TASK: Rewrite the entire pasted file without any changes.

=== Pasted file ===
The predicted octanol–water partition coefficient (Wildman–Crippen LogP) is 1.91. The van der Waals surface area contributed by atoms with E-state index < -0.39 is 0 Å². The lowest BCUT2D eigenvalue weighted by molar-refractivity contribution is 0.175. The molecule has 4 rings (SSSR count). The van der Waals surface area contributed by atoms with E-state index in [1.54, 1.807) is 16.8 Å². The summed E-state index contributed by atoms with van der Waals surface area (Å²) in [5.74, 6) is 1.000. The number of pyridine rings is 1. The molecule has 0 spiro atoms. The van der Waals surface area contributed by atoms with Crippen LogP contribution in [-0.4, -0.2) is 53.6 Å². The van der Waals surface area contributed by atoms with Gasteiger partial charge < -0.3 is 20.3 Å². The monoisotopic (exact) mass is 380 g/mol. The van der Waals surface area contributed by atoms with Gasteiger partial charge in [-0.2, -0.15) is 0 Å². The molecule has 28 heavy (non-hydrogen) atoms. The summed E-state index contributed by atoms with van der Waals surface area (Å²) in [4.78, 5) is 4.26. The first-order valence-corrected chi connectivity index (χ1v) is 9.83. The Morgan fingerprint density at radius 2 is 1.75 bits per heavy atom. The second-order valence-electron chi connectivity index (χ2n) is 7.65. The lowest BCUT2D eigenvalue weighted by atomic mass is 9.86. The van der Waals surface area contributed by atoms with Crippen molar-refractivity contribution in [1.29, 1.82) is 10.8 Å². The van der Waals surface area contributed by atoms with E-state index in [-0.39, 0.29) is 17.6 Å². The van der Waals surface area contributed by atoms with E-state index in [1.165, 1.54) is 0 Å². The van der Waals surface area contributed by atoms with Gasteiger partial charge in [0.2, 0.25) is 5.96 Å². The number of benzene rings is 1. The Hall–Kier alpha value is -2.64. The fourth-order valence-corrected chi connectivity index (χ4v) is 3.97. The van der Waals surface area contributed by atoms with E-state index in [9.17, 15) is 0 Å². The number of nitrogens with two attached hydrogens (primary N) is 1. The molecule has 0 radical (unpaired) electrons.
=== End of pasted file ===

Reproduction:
The predicted octanol–water partition coefficient (Wildman–Crippen LogP) is 1.91. The van der Waals surface area contributed by atoms with E-state index < -0.39 is 0 Å². The lowest BCUT2D eigenvalue weighted by molar-refractivity contribution is 0.175. The molecule has 4 rings (SSSR count). The van der Waals surface area contributed by atoms with E-state index in [1.54, 1.807) is 16.8 Å². The summed E-state index contributed by atoms with van der Waals surface area (Å²) in [5.74, 6) is 1.000. The number of pyridine rings is 1. The molecule has 0 spiro atoms. The van der Waals surface area contributed by atoms with Crippen LogP contribution in [-0.4, -0.2) is 53.6 Å². The van der Waals surface area contributed by atoms with Gasteiger partial charge < -0.3 is 20.3 Å². The monoisotopic (exact) mass is 380 g/mol. The van der Waals surface area contributed by atoms with Gasteiger partial charge in [-0.2, -0.15) is 0 Å². The molecule has 28 heavy (non-hydrogen) atoms. The summed E-state index contributed by atoms with van der Waals surface area (Å²) in [4.78, 5) is 4.26. The first-order valence-corrected chi connectivity index (χ1v) is 9.83. The Morgan fingerprint density at radius 2 is 1.75 bits per heavy atom. The second-order valence-electron chi connectivity index (χ2n) is 7.65. The lowest BCUT2D eigenvalue weighted by atomic mass is 9.86. The van der Waals surface area contributed by atoms with Crippen molar-refractivity contribution in [1.29, 1.82) is 10.8 Å². The van der Waals surface area contributed by atoms with E-state index in [-0.39, 0.29) is 17.6 Å². The van der Waals surface area contributed by atoms with E-state index in [1.165, 1.54) is 0 Å². The van der Waals surface area contributed by atoms with Gasteiger partial charge in [0.2, 0.25) is 5.96 Å². The number of benzene rings is 1. The Hall–Kier alpha value is -2.64. The fourth-order valence-corrected chi connectivity index (χ4v) is 3.97. The van der Waals surface area contributed by atoms with E-state index in [9.17, 15) is 0 Å². The number of nitrogens with two attached hydrogens (primary N) is 1. The molecule has 0 radical (unpaired) electrons.